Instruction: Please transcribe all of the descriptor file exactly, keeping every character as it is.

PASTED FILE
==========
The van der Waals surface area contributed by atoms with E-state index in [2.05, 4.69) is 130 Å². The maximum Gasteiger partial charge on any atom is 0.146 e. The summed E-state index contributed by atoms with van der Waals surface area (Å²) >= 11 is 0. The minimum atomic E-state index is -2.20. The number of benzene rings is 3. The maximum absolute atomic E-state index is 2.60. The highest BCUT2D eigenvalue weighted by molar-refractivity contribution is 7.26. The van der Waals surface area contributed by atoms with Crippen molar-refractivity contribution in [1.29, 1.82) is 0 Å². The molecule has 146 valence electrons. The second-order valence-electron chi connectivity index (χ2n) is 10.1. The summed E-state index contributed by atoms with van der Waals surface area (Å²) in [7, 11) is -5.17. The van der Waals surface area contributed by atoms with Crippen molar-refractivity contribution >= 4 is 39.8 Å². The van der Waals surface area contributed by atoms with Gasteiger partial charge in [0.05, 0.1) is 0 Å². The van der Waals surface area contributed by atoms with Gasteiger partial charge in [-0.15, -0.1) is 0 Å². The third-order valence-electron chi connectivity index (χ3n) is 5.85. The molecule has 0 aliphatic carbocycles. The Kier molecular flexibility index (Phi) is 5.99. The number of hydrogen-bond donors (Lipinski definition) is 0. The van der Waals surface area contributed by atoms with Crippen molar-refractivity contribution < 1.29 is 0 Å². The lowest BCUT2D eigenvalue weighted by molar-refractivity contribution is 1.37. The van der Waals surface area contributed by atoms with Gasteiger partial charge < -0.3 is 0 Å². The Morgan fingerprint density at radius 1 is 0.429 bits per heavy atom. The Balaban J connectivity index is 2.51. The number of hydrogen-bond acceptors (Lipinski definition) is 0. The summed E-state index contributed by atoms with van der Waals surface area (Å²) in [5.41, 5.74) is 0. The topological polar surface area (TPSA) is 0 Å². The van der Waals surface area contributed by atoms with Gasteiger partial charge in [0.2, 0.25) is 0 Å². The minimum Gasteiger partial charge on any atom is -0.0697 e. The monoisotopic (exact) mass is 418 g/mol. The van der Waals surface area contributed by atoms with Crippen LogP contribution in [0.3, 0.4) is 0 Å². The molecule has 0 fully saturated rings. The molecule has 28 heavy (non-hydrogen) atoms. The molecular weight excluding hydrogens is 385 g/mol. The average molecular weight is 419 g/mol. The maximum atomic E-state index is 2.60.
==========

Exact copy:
The van der Waals surface area contributed by atoms with E-state index in [2.05, 4.69) is 130 Å². The maximum Gasteiger partial charge on any atom is 0.146 e. The summed E-state index contributed by atoms with van der Waals surface area (Å²) >= 11 is 0. The minimum atomic E-state index is -2.20. The number of benzene rings is 3. The maximum absolute atomic E-state index is 2.60. The highest BCUT2D eigenvalue weighted by molar-refractivity contribution is 7.26. The van der Waals surface area contributed by atoms with Crippen molar-refractivity contribution in [1.29, 1.82) is 0 Å². The molecule has 146 valence electrons. The second-order valence-electron chi connectivity index (χ2n) is 10.1. The summed E-state index contributed by atoms with van der Waals surface area (Å²) in [7, 11) is -5.17. The van der Waals surface area contributed by atoms with Crippen molar-refractivity contribution >= 4 is 39.8 Å². The van der Waals surface area contributed by atoms with Gasteiger partial charge in [0.05, 0.1) is 0 Å². The van der Waals surface area contributed by atoms with Gasteiger partial charge in [-0.15, -0.1) is 0 Å². The third-order valence-electron chi connectivity index (χ3n) is 5.85. The molecule has 0 aliphatic carbocycles. The Kier molecular flexibility index (Phi) is 5.99. The number of hydrogen-bond donors (Lipinski definition) is 0. The van der Waals surface area contributed by atoms with Crippen molar-refractivity contribution < 1.29 is 0 Å². The lowest BCUT2D eigenvalue weighted by molar-refractivity contribution is 1.37. The van der Waals surface area contributed by atoms with Gasteiger partial charge < -0.3 is 0 Å². The Morgan fingerprint density at radius 1 is 0.429 bits per heavy atom. The Balaban J connectivity index is 2.51. The number of hydrogen-bond acceptors (Lipinski definition) is 0. The summed E-state index contributed by atoms with van der Waals surface area (Å²) in [5.41, 5.74) is 0. The topological polar surface area (TPSA) is 0 Å². The van der Waals surface area contributed by atoms with Gasteiger partial charge in [0.2, 0.25) is 0 Å². The minimum Gasteiger partial charge on any atom is -0.0697 e. The monoisotopic (exact) mass is 418 g/mol. The van der Waals surface area contributed by atoms with Crippen LogP contribution in [0.3, 0.4) is 0 Å². The molecule has 0 fully saturated rings. The molecule has 28 heavy (non-hydrogen) atoms. The molecular weight excluding hydrogens is 385 g/mol. The average molecular weight is 419 g/mol. The maximum atomic E-state index is 2.60.